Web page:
The privatization of defense services could hypothetically reduce the occurrence of military conflicts. This is achieved by realigning the incentives to engage in warfare by making the costs more evident to the taxpayer. The direct costs of war are generally obscured due to a lack of clarity of how tax dollars are allocated. Operating as a form of indirect fiscal illusion. Either by design or by the context of the broad and imprecise nature of public expenditures. If a would-be taxpayer could not transfer or distribute the costs of war to the collective contributions of the tax base, frivolous objectives such as “spreading” democracy would be off the table. Military action would shift from being offensive or even preemptive to being purely defensive. Whether defense services should be provided by the local neighborhood watch or a private corporation is another matter.
There is some historical evidence suggesting that eliminating a mechanism for distributing the costs of violent conflicts makes them less apt to transpire. Per a recent paper written by Rosolino Candela, and Vincent Geloso the French settlers of the Bay of Fundy had virtually no violent conflicts with the Mi’kmaq tribe. Why? The European settlers of the 18th century known as, Acaridans, had to directly bare the costs of violent conflicts. Since they received little institutional or financial support from the mother country. Having adopted informal decision-making procedures, living along aside the Mi’kmaq, they lived in a state of near-anarchy (Candelaa & Geloso, 2020, p.3-4). Providing some credence to the inference that a strong central government operates as a mechanism for reducing the transaction costs of armed conflicts. Skewing the incentives of constituents to be more lackadaisical towards the costs of unnecessary military campaigns. Often reducing transaction costs is viewed as being a positive economic development in this case it is not. The evolution of the robust warfare state in the U.S. has amounted to profligate spending, a treacherously hazardous foreign policy, the growth of government, and ample opportunities for rent-seeking.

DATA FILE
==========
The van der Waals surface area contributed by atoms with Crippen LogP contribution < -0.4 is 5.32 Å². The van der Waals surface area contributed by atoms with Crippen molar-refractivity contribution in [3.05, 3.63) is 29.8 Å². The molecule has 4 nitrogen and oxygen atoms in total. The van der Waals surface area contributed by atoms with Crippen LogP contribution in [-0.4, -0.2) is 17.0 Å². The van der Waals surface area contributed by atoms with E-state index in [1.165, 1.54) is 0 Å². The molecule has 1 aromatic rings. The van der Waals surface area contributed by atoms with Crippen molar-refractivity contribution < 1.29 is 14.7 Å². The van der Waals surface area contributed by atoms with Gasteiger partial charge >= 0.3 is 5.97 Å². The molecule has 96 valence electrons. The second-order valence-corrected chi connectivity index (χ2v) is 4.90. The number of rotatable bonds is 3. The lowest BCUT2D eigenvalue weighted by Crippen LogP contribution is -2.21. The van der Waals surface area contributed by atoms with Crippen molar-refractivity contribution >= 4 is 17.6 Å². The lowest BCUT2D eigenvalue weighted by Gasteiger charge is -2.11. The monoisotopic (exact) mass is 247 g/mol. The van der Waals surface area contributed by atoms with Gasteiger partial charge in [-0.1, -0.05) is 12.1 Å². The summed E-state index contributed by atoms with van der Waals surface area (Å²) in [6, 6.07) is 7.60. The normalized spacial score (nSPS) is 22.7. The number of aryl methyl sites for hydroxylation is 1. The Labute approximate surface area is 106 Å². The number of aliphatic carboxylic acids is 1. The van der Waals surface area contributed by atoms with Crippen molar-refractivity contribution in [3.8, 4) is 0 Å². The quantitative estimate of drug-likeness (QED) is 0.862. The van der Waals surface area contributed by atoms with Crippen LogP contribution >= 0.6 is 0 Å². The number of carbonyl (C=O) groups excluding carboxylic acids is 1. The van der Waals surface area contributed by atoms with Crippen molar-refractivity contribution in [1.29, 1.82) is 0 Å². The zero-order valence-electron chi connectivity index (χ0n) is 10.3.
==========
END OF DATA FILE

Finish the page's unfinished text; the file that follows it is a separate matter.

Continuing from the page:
The Acadians received virtually no support from the homeland. Outside of a “symbolic” tax that was only sporadically collected by officials, they were primarily left to their own devices (Candelaa & Geloso, 2020, p.3). Leaving the settlers able to only rely on local militias to provide the defense of the colony. Leaving the “…costs of using violence would be concentrated on the beneficiaries themselves and could not be passed on to wider groups..” (Candelaa & Geloso, 2020, p.10). Through the colonists and the natives having to fully bare the costs of violent conflict, this was one of several factors that prevented the development of interest groups (Candelaa & Geloso, 2020, p.16). Stifling the potential for wartime profiteering by removing the incentives to fabricate needless conflicts for the sake of drumming up business.
While there may be contextual characteristics that do not apply to modern times. It should be noted that a highly centralized government does have an impact on the frequency of war. Through disbursing the costs across a large number of taxpayers, the true costs of military intervention are obscured. Hence why for the Acadians, the lack of financial and military support from the motherland shifted incentives away from violent forms of conflict resolution. Making it plausible to surmise that having a centralized government is what makes war so easy to initiate. It acts as the middle-man connecting constituents with service providers (the military). Alone, a centralized government reduces the costs of coordinating complex military campaigns. Never mind the fact that it collectively distributes the costs of the capital required for military conflicts. To truly demonstrate this point, consider the highly extravagant cost of a private citizen purchasing a tank or a submarine. Individually most people could not afford to purchase the instruments of sophisticated warfare. Combing the fact that a central government obscures the direct costs of war and provides the institutions that make the coordination efforts of armed conflict more efficient, it shouldn’t be a mystery why the size and scope of military conflicts have now become global. Providing some firm insights as to why the Acadians preferred the bargaining table to the sword in resolving conflicts with the Mi’kmaq.